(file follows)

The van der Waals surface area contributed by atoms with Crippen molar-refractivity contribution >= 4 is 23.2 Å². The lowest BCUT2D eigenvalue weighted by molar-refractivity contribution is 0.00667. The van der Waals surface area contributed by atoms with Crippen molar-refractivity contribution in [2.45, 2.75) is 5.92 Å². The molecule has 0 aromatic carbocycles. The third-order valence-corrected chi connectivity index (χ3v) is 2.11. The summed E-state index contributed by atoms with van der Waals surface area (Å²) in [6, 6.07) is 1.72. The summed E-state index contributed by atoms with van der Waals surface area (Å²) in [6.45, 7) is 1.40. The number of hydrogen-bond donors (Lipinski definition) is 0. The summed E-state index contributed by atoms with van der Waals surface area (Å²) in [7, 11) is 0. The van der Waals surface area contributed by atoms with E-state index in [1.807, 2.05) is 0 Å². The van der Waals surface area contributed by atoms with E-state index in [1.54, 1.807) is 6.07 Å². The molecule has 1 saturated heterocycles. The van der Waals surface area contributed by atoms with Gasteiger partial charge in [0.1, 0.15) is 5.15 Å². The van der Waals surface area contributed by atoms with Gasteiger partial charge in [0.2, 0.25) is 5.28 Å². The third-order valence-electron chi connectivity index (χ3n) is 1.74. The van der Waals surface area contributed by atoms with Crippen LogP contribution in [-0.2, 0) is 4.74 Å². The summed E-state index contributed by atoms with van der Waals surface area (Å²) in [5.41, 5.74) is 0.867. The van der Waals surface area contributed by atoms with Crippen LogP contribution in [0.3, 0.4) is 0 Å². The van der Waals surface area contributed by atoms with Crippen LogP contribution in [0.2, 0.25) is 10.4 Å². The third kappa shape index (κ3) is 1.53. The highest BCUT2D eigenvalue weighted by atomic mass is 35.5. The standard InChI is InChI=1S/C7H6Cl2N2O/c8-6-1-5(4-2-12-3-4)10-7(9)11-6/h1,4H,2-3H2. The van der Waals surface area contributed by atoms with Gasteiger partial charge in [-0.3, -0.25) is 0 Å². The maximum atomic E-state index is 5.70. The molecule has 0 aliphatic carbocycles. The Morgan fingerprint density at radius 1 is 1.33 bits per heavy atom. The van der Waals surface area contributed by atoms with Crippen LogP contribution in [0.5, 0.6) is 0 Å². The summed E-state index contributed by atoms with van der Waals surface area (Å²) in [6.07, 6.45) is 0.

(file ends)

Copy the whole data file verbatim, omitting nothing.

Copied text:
The van der Waals surface area contributed by atoms with Crippen molar-refractivity contribution >= 4 is 23.2 Å². The lowest BCUT2D eigenvalue weighted by molar-refractivity contribution is 0.00667. The van der Waals surface area contributed by atoms with Crippen molar-refractivity contribution in [2.45, 2.75) is 5.92 Å². The molecule has 0 aromatic carbocycles. The third-order valence-corrected chi connectivity index (χ3v) is 2.11. The summed E-state index contributed by atoms with van der Waals surface area (Å²) in [6, 6.07) is 1.72. The summed E-state index contributed by atoms with van der Waals surface area (Å²) in [6.45, 7) is 1.40. The number of hydrogen-bond donors (Lipinski definition) is 0. The summed E-state index contributed by atoms with van der Waals surface area (Å²) in [7, 11) is 0. The van der Waals surface area contributed by atoms with E-state index in [1.807, 2.05) is 0 Å². The van der Waals surface area contributed by atoms with E-state index in [1.54, 1.807) is 6.07 Å². The molecule has 1 saturated heterocycles. The van der Waals surface area contributed by atoms with Gasteiger partial charge in [0.1, 0.15) is 5.15 Å². The van der Waals surface area contributed by atoms with Gasteiger partial charge in [0.2, 0.25) is 5.28 Å². The third-order valence-electron chi connectivity index (χ3n) is 1.74. The van der Waals surface area contributed by atoms with Crippen LogP contribution in [-0.2, 0) is 4.74 Å². The summed E-state index contributed by atoms with van der Waals surface area (Å²) in [5.41, 5.74) is 0.867. The van der Waals surface area contributed by atoms with Crippen LogP contribution in [0.3, 0.4) is 0 Å². The van der Waals surface area contributed by atoms with Crippen LogP contribution in [0.2, 0.25) is 10.4 Å². The third kappa shape index (κ3) is 1.53. The highest BCUT2D eigenvalue weighted by atomic mass is 35.5. The standard InChI is InChI=1S/C7H6Cl2N2O/c8-6-1-5(4-2-12-3-4)10-7(9)11-6/h1,4H,2-3H2. The van der Waals surface area contributed by atoms with Gasteiger partial charge in [-0.3, -0.25) is 0 Å². The maximum atomic E-state index is 5.70. The molecule has 0 aliphatic carbocycles. The Morgan fingerprint density at radius 1 is 1.33 bits per heavy atom. The van der Waals surface area contributed by atoms with Crippen LogP contribution in [0.5, 0.6) is 0 Å². The summed E-state index contributed by atoms with van der Waals surface area (Å²) in [6.07, 6.45) is 0.